Posts Tagged ‘Food Contamination’
Enjoying delicious food is at the center of nearly all holiday celebrations, regardless of social, cultural or religious background. Festive banquets, sumptuous buffets and overflowing dinner tables invite to indulge. However, with so much food put out, there is also a heightened danger of contamination that can result in sometimes serious, even fatal food-borne illness. Whether you eat out in a restaurant, partake in a catered office party or cook up a storm at home, chances are you encounter items that are not agreeable with your digestive system.
Fortunately, most food-borne infections only cause stomach cramps, vomiting and a day or two of diarrhea – but nothing more serious. Still, out of the nearly 50 million Americans who on average fall sick from spoiled food every year, 128,000 were hospitalized and 5,000 died in 2011, according to the Centers for Disease Control and Prevention (CDC).
Treating cases of acute food poisoning costs the United States a whopping $152 billion per year in healthcare, missed work and other economic losses, says a report by the Produce Safety Project (PSP), an initiative of the Pew Charitable Trust.
According to the CDC, food-borne illness, also known as “food poisoning,” is a common but largely preventable public health problem. There can be many different kinds of infections caused by a wide range of pathogens that contaminate food. In addition, there are poisonous chemicals and other harmful substances that can do equal damage. Currently, over 250 different food-borne diseases have been identified by the agency. Besides through food, infections can spread through unsafe drinking water, water people swim in, and even person-to-person contact.
Raw animal food products spoil the easiest and fastest. Raw meat, seafood (especially shellfish), poultry, eggs and unpasteurized milk are prime candidates for contamination. The risks multiply when items consist of parts from many individual animals such as ground beef or raw milk that often come from hundreds of different sources.
Fruits and vegetables are also of concern when they are consumed uncooked, unpeeled, unwashed or washed in unclean water. Exposure to fertilizers, especially manure, can result in E. coli and salmonella, to name just two of the most common illnesses. If there are pathogens in or on fruit used for fruit juices, even those can be contaminated if they are not pasteurized.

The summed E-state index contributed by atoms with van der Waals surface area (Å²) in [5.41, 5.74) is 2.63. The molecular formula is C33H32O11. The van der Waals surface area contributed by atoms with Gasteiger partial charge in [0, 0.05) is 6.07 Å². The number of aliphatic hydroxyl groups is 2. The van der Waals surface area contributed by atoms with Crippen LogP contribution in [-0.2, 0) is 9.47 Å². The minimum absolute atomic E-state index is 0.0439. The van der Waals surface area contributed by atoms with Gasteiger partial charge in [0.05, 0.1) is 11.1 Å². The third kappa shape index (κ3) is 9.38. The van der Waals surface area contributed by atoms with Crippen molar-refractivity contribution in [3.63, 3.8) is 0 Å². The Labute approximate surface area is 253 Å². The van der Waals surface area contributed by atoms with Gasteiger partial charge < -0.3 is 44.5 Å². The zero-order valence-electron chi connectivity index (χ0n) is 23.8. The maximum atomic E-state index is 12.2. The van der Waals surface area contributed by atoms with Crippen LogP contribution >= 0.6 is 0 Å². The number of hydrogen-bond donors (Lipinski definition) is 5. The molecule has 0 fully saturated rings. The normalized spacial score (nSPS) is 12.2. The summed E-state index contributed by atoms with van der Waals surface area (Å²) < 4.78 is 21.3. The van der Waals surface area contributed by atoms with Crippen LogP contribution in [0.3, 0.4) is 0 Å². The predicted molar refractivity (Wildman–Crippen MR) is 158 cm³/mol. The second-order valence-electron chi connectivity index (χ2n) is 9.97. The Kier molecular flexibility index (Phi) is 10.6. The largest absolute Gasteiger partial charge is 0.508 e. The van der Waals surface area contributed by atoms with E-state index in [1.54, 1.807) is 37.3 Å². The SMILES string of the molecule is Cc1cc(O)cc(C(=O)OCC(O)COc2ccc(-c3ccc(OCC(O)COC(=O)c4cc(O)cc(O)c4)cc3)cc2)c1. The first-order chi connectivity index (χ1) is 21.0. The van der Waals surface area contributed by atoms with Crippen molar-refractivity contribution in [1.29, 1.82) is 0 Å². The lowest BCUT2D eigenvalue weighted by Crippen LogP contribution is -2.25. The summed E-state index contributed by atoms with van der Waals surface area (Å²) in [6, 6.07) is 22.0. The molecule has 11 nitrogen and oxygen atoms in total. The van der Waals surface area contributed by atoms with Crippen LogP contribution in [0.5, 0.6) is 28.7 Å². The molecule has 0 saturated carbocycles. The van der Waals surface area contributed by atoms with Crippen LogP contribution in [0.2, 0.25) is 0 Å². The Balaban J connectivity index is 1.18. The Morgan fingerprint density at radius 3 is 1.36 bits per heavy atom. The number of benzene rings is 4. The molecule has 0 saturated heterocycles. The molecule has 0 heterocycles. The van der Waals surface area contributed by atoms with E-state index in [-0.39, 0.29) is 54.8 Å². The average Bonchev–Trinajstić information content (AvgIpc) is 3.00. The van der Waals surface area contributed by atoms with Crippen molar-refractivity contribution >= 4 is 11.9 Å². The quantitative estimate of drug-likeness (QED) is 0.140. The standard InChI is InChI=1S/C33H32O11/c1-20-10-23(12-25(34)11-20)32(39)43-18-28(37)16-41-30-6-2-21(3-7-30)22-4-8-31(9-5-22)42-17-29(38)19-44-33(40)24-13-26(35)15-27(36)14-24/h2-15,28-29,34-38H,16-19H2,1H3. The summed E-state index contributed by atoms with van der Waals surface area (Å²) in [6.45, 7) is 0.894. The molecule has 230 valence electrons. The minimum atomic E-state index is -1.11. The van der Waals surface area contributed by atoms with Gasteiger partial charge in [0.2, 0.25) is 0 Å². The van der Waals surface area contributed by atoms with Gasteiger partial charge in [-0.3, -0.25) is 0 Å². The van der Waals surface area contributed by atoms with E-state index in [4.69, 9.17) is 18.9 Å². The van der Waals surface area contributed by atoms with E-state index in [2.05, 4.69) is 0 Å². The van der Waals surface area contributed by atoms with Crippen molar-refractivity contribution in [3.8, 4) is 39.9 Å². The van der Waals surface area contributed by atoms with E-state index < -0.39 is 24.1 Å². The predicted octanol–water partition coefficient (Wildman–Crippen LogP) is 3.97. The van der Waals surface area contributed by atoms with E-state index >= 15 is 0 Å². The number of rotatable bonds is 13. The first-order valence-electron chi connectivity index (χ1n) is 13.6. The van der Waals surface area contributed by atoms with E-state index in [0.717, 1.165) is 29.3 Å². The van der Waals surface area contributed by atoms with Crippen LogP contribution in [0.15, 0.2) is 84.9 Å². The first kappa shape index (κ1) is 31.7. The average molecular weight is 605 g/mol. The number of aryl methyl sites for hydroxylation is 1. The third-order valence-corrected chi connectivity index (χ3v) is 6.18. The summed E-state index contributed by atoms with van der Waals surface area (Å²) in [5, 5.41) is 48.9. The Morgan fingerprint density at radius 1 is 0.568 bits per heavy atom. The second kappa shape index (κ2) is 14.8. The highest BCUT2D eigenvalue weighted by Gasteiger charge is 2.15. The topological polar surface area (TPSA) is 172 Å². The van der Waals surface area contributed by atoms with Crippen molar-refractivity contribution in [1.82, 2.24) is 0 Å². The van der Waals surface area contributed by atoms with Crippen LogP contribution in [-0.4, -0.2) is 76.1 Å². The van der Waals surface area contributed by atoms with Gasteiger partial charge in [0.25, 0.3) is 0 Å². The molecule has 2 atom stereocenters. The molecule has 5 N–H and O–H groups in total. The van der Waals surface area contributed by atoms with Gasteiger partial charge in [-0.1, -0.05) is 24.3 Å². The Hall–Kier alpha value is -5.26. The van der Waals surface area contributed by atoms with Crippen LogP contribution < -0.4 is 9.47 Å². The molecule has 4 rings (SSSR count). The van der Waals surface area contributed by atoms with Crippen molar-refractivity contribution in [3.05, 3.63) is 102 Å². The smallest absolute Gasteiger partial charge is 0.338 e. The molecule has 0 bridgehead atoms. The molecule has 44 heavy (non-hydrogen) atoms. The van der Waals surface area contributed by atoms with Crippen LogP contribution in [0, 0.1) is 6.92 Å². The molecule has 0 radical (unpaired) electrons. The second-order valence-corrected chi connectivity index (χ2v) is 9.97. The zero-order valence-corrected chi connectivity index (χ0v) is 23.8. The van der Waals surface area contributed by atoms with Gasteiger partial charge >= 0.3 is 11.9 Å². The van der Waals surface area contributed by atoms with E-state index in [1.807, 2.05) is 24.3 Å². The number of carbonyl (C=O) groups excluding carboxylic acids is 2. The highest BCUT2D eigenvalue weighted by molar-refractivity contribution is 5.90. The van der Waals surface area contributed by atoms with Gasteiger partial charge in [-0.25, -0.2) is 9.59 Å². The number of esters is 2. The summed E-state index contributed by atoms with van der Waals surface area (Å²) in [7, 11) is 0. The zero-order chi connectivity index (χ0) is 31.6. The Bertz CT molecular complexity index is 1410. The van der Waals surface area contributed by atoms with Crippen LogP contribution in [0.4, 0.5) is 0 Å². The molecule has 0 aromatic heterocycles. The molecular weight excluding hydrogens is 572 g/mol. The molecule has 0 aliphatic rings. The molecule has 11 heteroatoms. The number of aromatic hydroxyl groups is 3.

Contamination can also occur when the people who handle the food don’t take the necessary precautions. Dirty kitchens and unsound cooking techniques are often a cause for food spoilage. And so is improper refrigeration.
While you can only hope for the best when eating out, you can reasonably safeguard your food at home, especially when you are in charge of the kitchen. Here are a few rules you should always observe, according to the CDC:
Cook meats and seafood thoroughly. Even if you like your steak less than well done, make sure it gets exposed to heat high enough to kill bacteria on the outside and avoid contamination of the center from improper handling.
Wash lettuce and all salad ingredients you consume raw in clean water and peel fruits whenever possible.
Always clean hands, utensils, cutting boards, plates and kitchen counter surfaces after they’ve come in touch with raw meat or fish.
Refrigerate perishables as soon as possible and don’t keep them unnecessarily exposed to room temperature during preparation.
If you get sick and have symptoms of food poisoning, see your doctor.
Timi Gustafson R.D. is a registered dietitian, newspaper columnist, blogger and author of the book “The Healthy Diner – How to Eat Right and Still Have Fun”®, which is available on her blog, “Food and Health with Timi Gustafson R.D.”, and at amazon.com. You can follow Timi on Twitter and on Facebook.
The recent listeria outbreak in cantaloupe is the deadliest of its kind in more than 10 years in the United States, according to the Food and Drug Administration (FDA). At least 16 deaths and over 80 infections have been associated with cantaloupes from Jensen Farms in Colorado, which so far has been identified as the single source. A few days ago, California-based True Leaf Farms, a processing plant of Church Brothers LLC, has announced a recall of chopped romaine lettuce that also may be contaminated with listeria bacteria.